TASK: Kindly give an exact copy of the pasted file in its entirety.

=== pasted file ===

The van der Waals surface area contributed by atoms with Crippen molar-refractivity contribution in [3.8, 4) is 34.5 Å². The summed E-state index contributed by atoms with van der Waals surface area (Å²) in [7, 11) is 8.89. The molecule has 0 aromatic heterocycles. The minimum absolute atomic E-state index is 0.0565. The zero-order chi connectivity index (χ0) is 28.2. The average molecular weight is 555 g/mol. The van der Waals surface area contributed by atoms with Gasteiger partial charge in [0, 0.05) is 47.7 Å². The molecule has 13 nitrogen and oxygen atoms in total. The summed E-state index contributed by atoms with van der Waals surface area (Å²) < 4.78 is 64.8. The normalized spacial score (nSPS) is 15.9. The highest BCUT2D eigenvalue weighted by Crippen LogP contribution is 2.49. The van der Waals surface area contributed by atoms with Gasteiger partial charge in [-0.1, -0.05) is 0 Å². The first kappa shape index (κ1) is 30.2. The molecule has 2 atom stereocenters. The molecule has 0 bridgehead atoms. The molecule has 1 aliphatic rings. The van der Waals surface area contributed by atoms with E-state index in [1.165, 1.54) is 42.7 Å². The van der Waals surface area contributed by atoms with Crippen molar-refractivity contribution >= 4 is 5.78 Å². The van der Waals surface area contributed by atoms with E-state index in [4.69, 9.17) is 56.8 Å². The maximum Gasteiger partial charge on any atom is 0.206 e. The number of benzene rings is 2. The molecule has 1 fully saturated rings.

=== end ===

The van der Waals surface area contributed by atoms with Crippen molar-refractivity contribution in [3.8, 4) is 34.5 Å². The summed E-state index contributed by atoms with van der Waals surface area (Å²) in [7, 11) is 8.89. The molecule has 0 aromatic heterocycles. The minimum absolute atomic E-state index is 0.0565. The zero-order chi connectivity index (χ0) is 28.2. The average molecular weight is 555 g/mol. The van der Waals surface area contributed by atoms with Gasteiger partial charge in [0, 0.05) is 47.7 Å². The molecule has 13 nitrogen and oxygen atoms in total. The summed E-state index contributed by atoms with van der Waals surface area (Å²) < 4.78 is 64.8. The normalized spacial score (nSPS) is 15.9. The highest BCUT2D eigenvalue weighted by Crippen LogP contribution is 2.49. The van der Waals surface area contributed by atoms with Gasteiger partial charge in [-0.1, -0.05) is 0 Å². The first kappa shape index (κ1) is 30.2. The molecule has 2 atom stereocenters. The molecule has 0 bridgehead atoms. The molecule has 1 aliphatic rings. The van der Waals surface area contributed by atoms with E-state index in [1.165, 1.54) is 42.7 Å². The van der Waals surface area contributed by atoms with Crippen molar-refractivity contribution >= 4 is 5.78 Å². The van der Waals surface area contributed by atoms with E-state index in [4.69, 9.17) is 56.8 Å². The maximum Gasteiger partial charge on any atom is 0.206 e. The number of benzene rings is 2. The molecule has 1 fully saturated rings.